“Sister” came to us when we started feeding her mom, who was a dumpster kitty near our apartment. Megan, who was a junior in highschool, chose her brother “Papi” to be our inside cat…but Sister continued to live in the trees and bushes between our apartment complex and the homeowner next door, who had a tobacco field on the other side of open space. We fed her every day. She rewarded us with rubs and her vocalizations, which were less strident than her mom’s.
A month short of the Papi’s and Sister’s second birthday, we bought our home on EvansRidge. Taking Papi out there was no problem. We fed him in the house and let him roam around outside. He had three acres to roam, not to mention making friends across the street and next door. His acclamation was complete when he befriended our neighbors across from us. despite the two Labs penned in their backyard, Papi made himself at home on our neighbor’s front porch swing.
Sister was another matter. I made the mistake of dropping her carryall with her in it when I first tried to transport her from the apartment to EvansRidge. The door spring open from the impact and she high tailed it to the neighbor’s fallow field, a streak of grey against the red clay. I was distraught, believing she would never trust me again, but my husband told me animals have a short memory, and to continue to feed her until the opportunity presented itself to catch her and cage her for transport.
I succeeded in getting Sister in the carrier and to our home. The problem arose when I opened the cage door. She took off into the woods and I figured she was making her way back to the apartment, like one of the pets you hear about on the Animal Planet channel or was made into a Disney movie. I was heartbroken and tried calling her for two days. On the third day, my husband whistled for her, like he whistled for Papi (he never wanted to confuse, Papi, it just came from his history of being a dog owner…I guess he was not going to play favorites!). He called to me, saying he heard her distinctive and plaintive cry in the high grass and sure enough, when we called to her, she came to us.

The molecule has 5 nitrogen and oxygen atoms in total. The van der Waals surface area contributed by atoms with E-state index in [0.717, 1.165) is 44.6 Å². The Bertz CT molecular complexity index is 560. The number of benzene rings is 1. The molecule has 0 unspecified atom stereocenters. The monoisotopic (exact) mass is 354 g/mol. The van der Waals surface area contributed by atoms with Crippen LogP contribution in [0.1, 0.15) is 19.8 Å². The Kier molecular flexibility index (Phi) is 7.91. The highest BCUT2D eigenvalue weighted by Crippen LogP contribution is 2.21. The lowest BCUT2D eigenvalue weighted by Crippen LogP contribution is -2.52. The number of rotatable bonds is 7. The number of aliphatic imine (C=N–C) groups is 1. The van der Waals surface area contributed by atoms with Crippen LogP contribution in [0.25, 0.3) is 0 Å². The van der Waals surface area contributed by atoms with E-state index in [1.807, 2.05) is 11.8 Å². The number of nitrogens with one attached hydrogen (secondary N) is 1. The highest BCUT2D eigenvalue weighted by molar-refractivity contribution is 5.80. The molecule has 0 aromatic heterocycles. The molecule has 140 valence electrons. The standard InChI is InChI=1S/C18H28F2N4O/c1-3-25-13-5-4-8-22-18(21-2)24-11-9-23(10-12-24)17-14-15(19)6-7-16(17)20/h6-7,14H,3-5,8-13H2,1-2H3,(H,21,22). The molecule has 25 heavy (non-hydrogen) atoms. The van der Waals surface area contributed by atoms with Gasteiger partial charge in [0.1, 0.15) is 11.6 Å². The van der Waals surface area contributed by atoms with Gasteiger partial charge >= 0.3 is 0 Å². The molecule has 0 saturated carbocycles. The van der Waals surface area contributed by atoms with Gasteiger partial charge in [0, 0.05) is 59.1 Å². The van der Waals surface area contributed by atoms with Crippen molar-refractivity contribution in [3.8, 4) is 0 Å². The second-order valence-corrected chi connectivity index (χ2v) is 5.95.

I brought her in the house after a particularly bad storm and she has been the “house” cat, eating, sleeping and using the cat box, whereas Papi is happily outside. Last couple of winters, she has no problem going out into the elements, whereas Papi becomes a multiple cat box user…he will not go out in the snow, until he can see and his feet can hit the pavement. Go figure.
I am sharing some pictures of my green-eyed girl…you can see the character!